There are numerous exercise devices and variations thereof available in the marketplace today. Many of such devices are stationary exercise cycles capable of providing the user with lower and upper torso exercise either singly or in combination. Typically illustrative of the most relevant prior art dual exercise cycle type devices which are capable of providing a combination of upper and lower body exercise either independently or simultaneously are U.S. Pat. Nos. 3,601,395 and 1,872,256. While the former patent provides a rotatable handlebar capable of 360 rotation including adjustable tension control and an adjustable tension control foot actuated drive means, this reference does not envision the use of a variable resistance piston-cylinder to govern handlebar rotation nor is there disclosed a multi-drive lower body exercising apparatus. The latter mentioned patent merely discloses a spring adjustable tension control lever for hand operated forward and rearward rocking movement of the entire body from the waist up and a single shaft, single drive, non tension adjustable leg exercising device. Other devices, such as those disclosed in U.S. Pat. Nos. 3,940,128 and 4,188,030, provide dual action cycles having interlinked upper and lower body exercising portions basically designed to provide simultaneous dual action exercise. Neither of these last two mentioned patents, however, teaches the application of a piston-cylinder coacting with a handlebar nor a high speed lower body exercising apparatus acting independently of the upper body exercising part. In both instances, the connection between exercise devices sets up an oscillatory movement at the foot operated exercise location which imparts motion to its complementary exercising device. Other exercising devices of note, although not as relevant as the aforementioned patents but nonetheless peripherally of interest, can be found in U.S. Pat. Nos. 2,382,841 and 4,275,882 wherein the former discloses a physiotherapeutic apparatus having a double reduction foot activated arrangement between crank and driven member and the latter relates to a home exercise gym in which hydraulic shock absorbers are attached to a handlebar-like member for exercising the arms in much the same manner as a weight lifter would bench press a weight.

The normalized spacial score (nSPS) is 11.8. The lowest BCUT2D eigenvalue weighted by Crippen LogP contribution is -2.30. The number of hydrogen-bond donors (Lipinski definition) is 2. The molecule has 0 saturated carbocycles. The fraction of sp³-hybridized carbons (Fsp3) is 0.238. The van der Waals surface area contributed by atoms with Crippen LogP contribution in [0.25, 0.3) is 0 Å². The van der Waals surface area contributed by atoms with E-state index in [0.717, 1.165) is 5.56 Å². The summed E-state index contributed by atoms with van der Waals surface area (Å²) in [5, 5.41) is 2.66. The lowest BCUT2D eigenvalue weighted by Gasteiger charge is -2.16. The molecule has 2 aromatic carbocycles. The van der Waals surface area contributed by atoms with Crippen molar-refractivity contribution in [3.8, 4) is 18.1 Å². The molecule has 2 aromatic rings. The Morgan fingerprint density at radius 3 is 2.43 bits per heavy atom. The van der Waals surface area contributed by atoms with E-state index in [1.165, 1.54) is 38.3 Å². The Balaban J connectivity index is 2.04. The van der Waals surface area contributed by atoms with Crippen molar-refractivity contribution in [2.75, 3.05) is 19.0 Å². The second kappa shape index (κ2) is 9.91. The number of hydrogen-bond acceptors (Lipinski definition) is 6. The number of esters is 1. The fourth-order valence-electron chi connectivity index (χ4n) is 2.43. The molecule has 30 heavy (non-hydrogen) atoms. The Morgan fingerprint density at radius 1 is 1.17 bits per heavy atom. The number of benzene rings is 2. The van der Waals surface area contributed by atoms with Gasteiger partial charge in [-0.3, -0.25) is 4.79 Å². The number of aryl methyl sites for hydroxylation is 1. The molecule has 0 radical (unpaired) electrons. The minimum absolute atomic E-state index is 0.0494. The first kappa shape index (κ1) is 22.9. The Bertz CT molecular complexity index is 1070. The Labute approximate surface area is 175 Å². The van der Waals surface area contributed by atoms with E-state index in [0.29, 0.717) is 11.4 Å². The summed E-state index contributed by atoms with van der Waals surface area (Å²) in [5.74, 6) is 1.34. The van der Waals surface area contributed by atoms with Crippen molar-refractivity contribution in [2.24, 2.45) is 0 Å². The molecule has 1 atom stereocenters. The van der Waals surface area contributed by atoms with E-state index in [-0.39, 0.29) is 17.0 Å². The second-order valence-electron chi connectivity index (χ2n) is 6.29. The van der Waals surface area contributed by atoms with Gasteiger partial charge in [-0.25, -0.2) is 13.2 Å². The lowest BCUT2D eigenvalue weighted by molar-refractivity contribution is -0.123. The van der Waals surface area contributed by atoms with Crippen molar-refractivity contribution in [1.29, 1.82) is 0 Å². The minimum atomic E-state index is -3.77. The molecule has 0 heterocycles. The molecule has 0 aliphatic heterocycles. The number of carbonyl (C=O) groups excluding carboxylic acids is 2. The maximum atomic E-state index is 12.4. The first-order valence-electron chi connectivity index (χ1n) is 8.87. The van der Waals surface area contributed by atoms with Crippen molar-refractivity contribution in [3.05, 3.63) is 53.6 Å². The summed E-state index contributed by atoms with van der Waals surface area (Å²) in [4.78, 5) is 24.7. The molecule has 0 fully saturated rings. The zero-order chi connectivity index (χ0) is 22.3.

The aforementioned discussion demonstrates that there are a number of cycle exercising devices available in the industry. None of the exercise cycles, however, provide an upper body exercising assembly with integral piston-cylinder separate and distinct from the lower body exercising feature of the cycle. Additionally, no other cycle provides a more compact multi-drive crank drive apparatus including a lightweight, high speed flywheel for providing a pedaling action smoother than that heretofore known in the art.